A Status Orange snow and ice warning will remain in place for much of the country until midday on Sunday, as lying snow and ice make many roads and paths treacherous.
A Status Yellow snow and ice warning is also in place for Connacht and Donegal and will also remain in place until midday on Sunday.
Earlier, Met Éireann downgraded its Status Red weather warning to Orange for Munster, Leinster, Cavan and Monaghan.
In a statement this evening, the Chairman of the The National Emergency Coordination Group, Sean Hogan, said conditions are changing as forecast.
He said temperatures are rising, but the south-east is the worst affected area.
ESB Networks say around 9,000 customers, prodominantly in south Co Wexford, are still without power. It's hoped that supply will be restored by tomorrow evening.
Mr Hogan also said this evening that 13,000 customers are without water and again Wexford is the worst affected county with 5,000 customers in the Gorey area without supply.
Irish Water has said that reservoirs - particularly in Meath, Louth, Dublin and Cork - are running low due to unusually high demand.
This has resulted in water restrictions in some areas and Irish Water is again appealing to people to conserve water.
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As expected, rain has begun to spread from the south and this has started the melting process, meaning flooding could occur in some areas.
Mr Hogan said that the main concern is for small steep catchment areas rather than major rivers.
He said the road situation improving by the hour; the motorway network is virtually clear with the exception of a few black spots. The Office of Public Works is now working to clear secondary roads.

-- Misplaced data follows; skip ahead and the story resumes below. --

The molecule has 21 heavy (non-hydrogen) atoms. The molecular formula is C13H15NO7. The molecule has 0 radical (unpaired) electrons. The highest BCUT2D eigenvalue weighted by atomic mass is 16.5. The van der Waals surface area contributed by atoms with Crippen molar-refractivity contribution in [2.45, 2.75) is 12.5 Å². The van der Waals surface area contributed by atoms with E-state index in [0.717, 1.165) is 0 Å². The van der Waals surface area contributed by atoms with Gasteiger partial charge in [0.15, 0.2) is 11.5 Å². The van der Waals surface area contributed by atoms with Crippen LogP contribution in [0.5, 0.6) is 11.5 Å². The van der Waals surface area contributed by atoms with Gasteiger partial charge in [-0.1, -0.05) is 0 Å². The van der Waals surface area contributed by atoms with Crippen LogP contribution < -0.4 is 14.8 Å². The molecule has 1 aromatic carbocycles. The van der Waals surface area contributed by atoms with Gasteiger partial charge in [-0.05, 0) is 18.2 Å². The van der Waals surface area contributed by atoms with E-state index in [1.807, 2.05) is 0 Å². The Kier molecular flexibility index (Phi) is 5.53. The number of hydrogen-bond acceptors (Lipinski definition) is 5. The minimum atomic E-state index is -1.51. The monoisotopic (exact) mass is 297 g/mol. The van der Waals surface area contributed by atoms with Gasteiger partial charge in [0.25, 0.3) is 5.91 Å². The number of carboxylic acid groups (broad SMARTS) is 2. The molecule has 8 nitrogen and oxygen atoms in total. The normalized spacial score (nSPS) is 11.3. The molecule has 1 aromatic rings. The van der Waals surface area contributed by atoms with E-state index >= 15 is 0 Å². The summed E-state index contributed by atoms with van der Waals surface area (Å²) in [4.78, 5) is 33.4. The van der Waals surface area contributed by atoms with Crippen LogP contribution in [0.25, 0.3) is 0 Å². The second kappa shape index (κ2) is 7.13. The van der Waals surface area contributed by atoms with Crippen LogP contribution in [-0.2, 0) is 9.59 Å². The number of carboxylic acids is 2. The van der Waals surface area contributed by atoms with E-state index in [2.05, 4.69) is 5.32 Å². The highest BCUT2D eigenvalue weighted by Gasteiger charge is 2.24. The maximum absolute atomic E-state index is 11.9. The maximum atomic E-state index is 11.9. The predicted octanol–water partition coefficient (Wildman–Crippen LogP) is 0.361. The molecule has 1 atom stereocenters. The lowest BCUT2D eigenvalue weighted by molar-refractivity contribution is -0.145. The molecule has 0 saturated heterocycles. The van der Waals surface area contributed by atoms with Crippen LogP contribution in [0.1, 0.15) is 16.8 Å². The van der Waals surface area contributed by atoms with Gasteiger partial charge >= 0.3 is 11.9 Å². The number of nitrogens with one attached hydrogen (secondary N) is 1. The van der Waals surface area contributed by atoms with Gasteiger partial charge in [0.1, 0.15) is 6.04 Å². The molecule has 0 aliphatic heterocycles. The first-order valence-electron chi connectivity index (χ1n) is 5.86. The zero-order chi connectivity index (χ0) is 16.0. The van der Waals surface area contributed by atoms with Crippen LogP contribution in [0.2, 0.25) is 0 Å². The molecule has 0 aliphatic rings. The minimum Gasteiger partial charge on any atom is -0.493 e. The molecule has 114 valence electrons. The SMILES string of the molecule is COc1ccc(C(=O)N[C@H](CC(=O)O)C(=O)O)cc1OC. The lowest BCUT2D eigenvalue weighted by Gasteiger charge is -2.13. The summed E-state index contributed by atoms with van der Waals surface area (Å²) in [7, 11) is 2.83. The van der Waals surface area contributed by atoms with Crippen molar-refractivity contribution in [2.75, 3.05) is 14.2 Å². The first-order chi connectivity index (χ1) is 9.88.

Public transport is also slowly returning to normal. Bus Eireann is now operating in all cities with the exception of Waterford. However, buses are not running to schedule so intending passengers are being advised to check for updates.
Iarnród Éireann says full services are set to resume on the vast majority of routes tomorow, but Connolly to Rosslare, M3 to Clonsilla, Limerick to Ballybrophy via Nenagh remain suspended and are expected to return on Monday.
In Dublin, the DART is back up and running while the Luas Green Line is not in operation. However the Red Line is operating from the Point to the Red Cow.
Dublin Bus is running with roughly half their fleet. Not all routes are in operation yet.
All airports are open with bus connections, but intending passengers are being urged to check with their airlines for updates.
Some ferry crossings are still affected by delays and cancellations.
The Irish Coast Guard and the RNLI have issued a joint call for people to exercise caution and remain vigilant around the coast and near rivers.
High tides, onshore easterly winds and a sharp rise in river levels could pose a significant risk to public safety, they advised.
This evening, some tidal water spilled onto the quays in Cork for around half an hour after high tide but caused no damage.
Cork City Council has said the risk from the severe weather event of recent days has substantially lessened, and the Cork Emergency Co-Ordination Group has stood down.
Minister for Education Richard Bruton has said where possible schools and third-level institutions will re-open on Monday, with decisions to be made at a local level.
He added that Bus Éireann will be in a position to advise schools tomorrow evening on routes that will not operate and schools will contact the families involved.
The Heath Service Executive has cancelled all non-urgent surgeries planned for today and said appointments will be re-scheduled.
In Wicklow a person has been airlifted to hospital from Manor Kilbride.
The evacuation happened last night following a medical emergency, the response to which was hampered by the weather conditions.